bolwerk's avatar

(Responding sorta to @bkcunningham‘s answer,) I seem to recall the only time we learned about writing checks at school was in second grade. I didn’t get a checking account of my own for at least another decade.

In eighth grade, I took an almost remedial math course (out of laziness, which I regretted). We actually touched upon concepts like compound interest and the like, but I never saw those concepts again until taking some business classes in university, and they could have been entirely avoided by not taking business courses even then. Ironically, being in a class full of IQ-of-80 dipshits in eighth grade spurred me to do better in math, so I ended up graduating in the highest level math my high school allowed (AP Calculcus) – but had I stayed on the remedial course, I might have ended up doing things like business math and maybe come out with more useful “life skills.”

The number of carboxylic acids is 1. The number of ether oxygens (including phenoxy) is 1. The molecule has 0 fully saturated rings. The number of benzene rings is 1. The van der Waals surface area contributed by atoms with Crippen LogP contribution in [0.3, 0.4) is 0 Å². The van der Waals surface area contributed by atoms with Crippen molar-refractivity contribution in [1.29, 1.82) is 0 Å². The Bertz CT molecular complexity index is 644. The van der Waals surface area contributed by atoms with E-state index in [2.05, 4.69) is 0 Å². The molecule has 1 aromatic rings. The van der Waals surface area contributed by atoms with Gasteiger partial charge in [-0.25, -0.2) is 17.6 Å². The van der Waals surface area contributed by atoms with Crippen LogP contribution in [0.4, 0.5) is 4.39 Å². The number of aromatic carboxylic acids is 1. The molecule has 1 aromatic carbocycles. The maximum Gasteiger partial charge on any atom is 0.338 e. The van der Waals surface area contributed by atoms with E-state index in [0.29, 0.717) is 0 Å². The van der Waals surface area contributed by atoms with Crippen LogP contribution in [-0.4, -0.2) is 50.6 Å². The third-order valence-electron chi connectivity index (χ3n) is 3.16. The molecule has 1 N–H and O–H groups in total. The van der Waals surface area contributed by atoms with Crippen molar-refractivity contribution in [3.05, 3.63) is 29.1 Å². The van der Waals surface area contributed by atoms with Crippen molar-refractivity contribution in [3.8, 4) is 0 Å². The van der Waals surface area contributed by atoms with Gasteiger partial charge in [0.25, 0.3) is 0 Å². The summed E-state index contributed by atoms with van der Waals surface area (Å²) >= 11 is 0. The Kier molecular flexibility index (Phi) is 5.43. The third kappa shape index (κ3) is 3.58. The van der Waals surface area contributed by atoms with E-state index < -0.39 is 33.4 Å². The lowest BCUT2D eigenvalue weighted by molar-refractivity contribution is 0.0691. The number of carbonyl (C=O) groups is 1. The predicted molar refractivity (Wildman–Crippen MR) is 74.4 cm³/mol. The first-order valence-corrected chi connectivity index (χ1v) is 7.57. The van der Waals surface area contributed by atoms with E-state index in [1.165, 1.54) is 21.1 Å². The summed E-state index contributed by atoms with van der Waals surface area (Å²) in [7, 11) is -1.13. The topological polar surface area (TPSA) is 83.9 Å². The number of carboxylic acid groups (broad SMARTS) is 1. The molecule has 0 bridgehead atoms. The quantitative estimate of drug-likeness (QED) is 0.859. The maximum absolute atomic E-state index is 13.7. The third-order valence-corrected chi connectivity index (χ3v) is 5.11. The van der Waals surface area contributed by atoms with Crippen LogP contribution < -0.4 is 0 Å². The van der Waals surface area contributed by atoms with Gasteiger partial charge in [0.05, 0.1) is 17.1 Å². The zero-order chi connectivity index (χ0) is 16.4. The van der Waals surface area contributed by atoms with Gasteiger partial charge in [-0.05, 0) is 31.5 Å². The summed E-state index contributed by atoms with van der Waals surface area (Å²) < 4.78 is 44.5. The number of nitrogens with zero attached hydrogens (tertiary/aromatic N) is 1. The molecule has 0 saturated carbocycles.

JLeslie's avatar

@janelle I have no idea how careful you are with money. If you grew up with a lot you may have a different idea than most people of what is “normal” spending. I am not assuming anything.

When my husband and I were dating his sister had a baby and decided to do the baptism in Italy. I thought we should go. He said, “but I don’t have any money to go shopping there.” His idea of vacation was shopping. I almost never consider the shopping. He grew up buying things without having to worry about a price tag. Nornal spending to him was very different than mine. It didn’t turn out to be a big deal. Luckily, he still valued not going into debt, so we were on the same page with that. And we both have learned from each other regarding money.